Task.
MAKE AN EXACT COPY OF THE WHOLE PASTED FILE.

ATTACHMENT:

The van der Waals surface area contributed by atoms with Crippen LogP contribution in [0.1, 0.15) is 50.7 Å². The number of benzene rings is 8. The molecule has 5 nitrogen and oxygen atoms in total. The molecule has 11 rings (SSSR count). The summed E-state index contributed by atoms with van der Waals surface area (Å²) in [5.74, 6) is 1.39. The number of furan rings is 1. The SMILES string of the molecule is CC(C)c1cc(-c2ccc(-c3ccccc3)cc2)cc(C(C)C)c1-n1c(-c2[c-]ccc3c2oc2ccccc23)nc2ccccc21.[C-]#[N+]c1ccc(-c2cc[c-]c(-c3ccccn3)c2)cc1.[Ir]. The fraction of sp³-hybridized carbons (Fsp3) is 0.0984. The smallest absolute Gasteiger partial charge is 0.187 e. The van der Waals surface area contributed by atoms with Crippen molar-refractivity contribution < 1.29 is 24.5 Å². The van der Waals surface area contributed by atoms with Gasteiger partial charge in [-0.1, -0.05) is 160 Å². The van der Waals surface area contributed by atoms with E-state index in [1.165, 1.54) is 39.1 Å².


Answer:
The van der Waals surface area contributed by atoms with Crippen LogP contribution in [0.1, 0.15) is 50.7 Å². The number of benzene rings is 8. The molecule has 5 nitrogen and oxygen atoms in total. The molecule has 11 rings (SSSR count). The summed E-state index contributed by atoms with van der Waals surface area (Å²) in [5.74, 6) is 1.39. The number of furan rings is 1. The SMILES string of the molecule is CC(C)c1cc(-c2ccc(-c3ccccc3)cc2)cc(C(C)C)c1-n1c(-c2[c-]ccc3c2oc2ccccc23)nc2ccccc21.[C-]#[N+]c1ccc(-c2cc[c-]c(-c3ccccn3)c2)cc1.[Ir]. The fraction of sp³-hybridized carbons (Fsp3) is 0.0984. The smallest absolute Gasteiger partial charge is 0.187 e. The van der Waals surface area contributed by atoms with Crippen molar-refractivity contribution < 1.29 is 24.5 Å². The van der Waals surface area contributed by atoms with Gasteiger partial charge in [-0.1, -0.05) is 160 Å². The van der Waals surface area contributed by atoms with E-state index in [1.165, 1.54) is 39.1 Å².